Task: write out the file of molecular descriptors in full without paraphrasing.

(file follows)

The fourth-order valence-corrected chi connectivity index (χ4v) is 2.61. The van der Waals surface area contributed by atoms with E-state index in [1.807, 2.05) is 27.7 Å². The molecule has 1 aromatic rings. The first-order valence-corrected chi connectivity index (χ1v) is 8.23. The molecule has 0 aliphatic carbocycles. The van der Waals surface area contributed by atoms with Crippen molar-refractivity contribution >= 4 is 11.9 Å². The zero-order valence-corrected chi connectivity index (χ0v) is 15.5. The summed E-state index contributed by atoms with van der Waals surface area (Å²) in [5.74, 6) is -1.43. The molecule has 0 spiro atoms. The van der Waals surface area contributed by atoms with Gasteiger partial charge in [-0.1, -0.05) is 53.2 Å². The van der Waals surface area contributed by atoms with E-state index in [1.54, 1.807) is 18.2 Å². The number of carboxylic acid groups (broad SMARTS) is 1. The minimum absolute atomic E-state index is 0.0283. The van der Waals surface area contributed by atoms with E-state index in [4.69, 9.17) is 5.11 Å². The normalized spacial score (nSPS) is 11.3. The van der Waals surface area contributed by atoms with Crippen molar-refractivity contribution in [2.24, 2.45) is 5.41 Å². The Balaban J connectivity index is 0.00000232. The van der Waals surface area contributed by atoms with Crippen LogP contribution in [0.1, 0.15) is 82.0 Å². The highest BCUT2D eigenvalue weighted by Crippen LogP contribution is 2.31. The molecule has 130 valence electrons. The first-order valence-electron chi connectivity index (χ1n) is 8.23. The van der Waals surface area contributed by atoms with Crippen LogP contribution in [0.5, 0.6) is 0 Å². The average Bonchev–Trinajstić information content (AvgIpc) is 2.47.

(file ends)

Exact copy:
The fourth-order valence-corrected chi connectivity index (χ4v) is 2.61. The van der Waals surface area contributed by atoms with E-state index in [1.807, 2.05) is 27.7 Å². The molecule has 1 aromatic rings. The first-order valence-corrected chi connectivity index (χ1v) is 8.23. The molecule has 0 aliphatic carbocycles. The van der Waals surface area contributed by atoms with Crippen molar-refractivity contribution >= 4 is 11.9 Å². The zero-order valence-corrected chi connectivity index (χ0v) is 15.5. The summed E-state index contributed by atoms with van der Waals surface area (Å²) in [5.74, 6) is -1.43. The molecule has 0 spiro atoms. The van der Waals surface area contributed by atoms with Gasteiger partial charge in [-0.1, -0.05) is 53.2 Å². The van der Waals surface area contributed by atoms with E-state index in [1.54, 1.807) is 18.2 Å². The number of carboxylic acid groups (broad SMARTS) is 1. The minimum absolute atomic E-state index is 0.0283. The van der Waals surface area contributed by atoms with E-state index in [4.69, 9.17) is 5.11 Å². The normalized spacial score (nSPS) is 11.3. The van der Waals surface area contributed by atoms with Crippen molar-refractivity contribution in [2.24, 2.45) is 5.41 Å². The Balaban J connectivity index is 0.00000232. The van der Waals surface area contributed by atoms with Crippen LogP contribution in [0.1, 0.15) is 82.0 Å². The highest BCUT2D eigenvalue weighted by Crippen LogP contribution is 2.31. The molecule has 130 valence electrons. The first-order valence-electron chi connectivity index (χ1n) is 8.23. The van der Waals surface area contributed by atoms with Crippen LogP contribution in [0.5, 0.6) is 0 Å². The average Bonchev–Trinajstić information content (AvgIpc) is 2.47.